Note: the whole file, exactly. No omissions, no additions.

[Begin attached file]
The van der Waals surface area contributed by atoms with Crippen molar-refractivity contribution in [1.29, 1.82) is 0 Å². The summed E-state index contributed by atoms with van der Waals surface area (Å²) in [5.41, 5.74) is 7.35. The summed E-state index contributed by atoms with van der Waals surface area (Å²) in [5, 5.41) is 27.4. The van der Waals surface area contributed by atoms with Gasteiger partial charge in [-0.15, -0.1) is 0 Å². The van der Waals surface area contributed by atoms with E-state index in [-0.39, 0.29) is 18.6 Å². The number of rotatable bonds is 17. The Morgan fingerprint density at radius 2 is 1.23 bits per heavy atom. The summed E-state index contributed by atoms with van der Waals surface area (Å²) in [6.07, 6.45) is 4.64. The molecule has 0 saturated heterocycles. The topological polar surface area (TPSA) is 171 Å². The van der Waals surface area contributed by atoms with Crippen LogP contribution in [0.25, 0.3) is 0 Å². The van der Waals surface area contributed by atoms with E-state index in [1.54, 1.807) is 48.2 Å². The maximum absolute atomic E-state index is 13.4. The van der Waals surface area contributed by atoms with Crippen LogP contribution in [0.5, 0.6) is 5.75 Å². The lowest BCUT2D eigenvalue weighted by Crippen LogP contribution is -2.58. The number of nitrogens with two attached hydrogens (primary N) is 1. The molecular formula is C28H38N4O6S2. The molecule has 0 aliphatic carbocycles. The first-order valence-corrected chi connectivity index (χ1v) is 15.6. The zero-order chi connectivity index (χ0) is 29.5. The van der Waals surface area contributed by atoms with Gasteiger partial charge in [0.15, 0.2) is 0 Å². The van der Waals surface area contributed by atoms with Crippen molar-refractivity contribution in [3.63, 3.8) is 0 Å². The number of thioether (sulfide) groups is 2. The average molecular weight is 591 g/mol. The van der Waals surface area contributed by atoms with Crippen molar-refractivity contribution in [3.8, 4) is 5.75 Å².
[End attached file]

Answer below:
The van der Waals surface area contributed by atoms with Crippen molar-refractivity contribution in [1.29, 1.82) is 0 Å². The summed E-state index contributed by atoms with van der Waals surface area (Å²) in [5.41, 5.74) is 7.35. The summed E-state index contributed by atoms with van der Waals surface area (Å²) in [5, 5.41) is 27.4. The van der Waals surface area contributed by atoms with Gasteiger partial charge in [-0.15, -0.1) is 0 Å². The van der Waals surface area contributed by atoms with E-state index in [-0.39, 0.29) is 18.6 Å². The number of rotatable bonds is 17. The Morgan fingerprint density at radius 2 is 1.23 bits per heavy atom. The summed E-state index contributed by atoms with van der Waals surface area (Å²) in [6.07, 6.45) is 4.64. The molecule has 0 saturated heterocycles. The topological polar surface area (TPSA) is 171 Å². The van der Waals surface area contributed by atoms with Crippen LogP contribution in [0.25, 0.3) is 0 Å². The van der Waals surface area contributed by atoms with E-state index in [1.54, 1.807) is 48.2 Å². The maximum absolute atomic E-state index is 13.4. The van der Waals surface area contributed by atoms with Crippen LogP contribution in [0.5, 0.6) is 5.75 Å². The lowest BCUT2D eigenvalue weighted by Crippen LogP contribution is -2.58. The number of nitrogens with two attached hydrogens (primary N) is 1. The molecular formula is C28H38N4O6S2. The molecule has 0 aliphatic carbocycles. The first-order valence-corrected chi connectivity index (χ1v) is 15.6. The zero-order chi connectivity index (χ0) is 29.5. The van der Waals surface area contributed by atoms with Gasteiger partial charge in [0.15, 0.2) is 0 Å². The van der Waals surface area contributed by atoms with Crippen molar-refractivity contribution in [3.63, 3.8) is 0 Å². The number of thioether (sulfide) groups is 2. The average molecular weight is 591 g/mol. The van der Waals surface area contributed by atoms with Crippen molar-refractivity contribution in [3.8, 4) is 5.75 Å².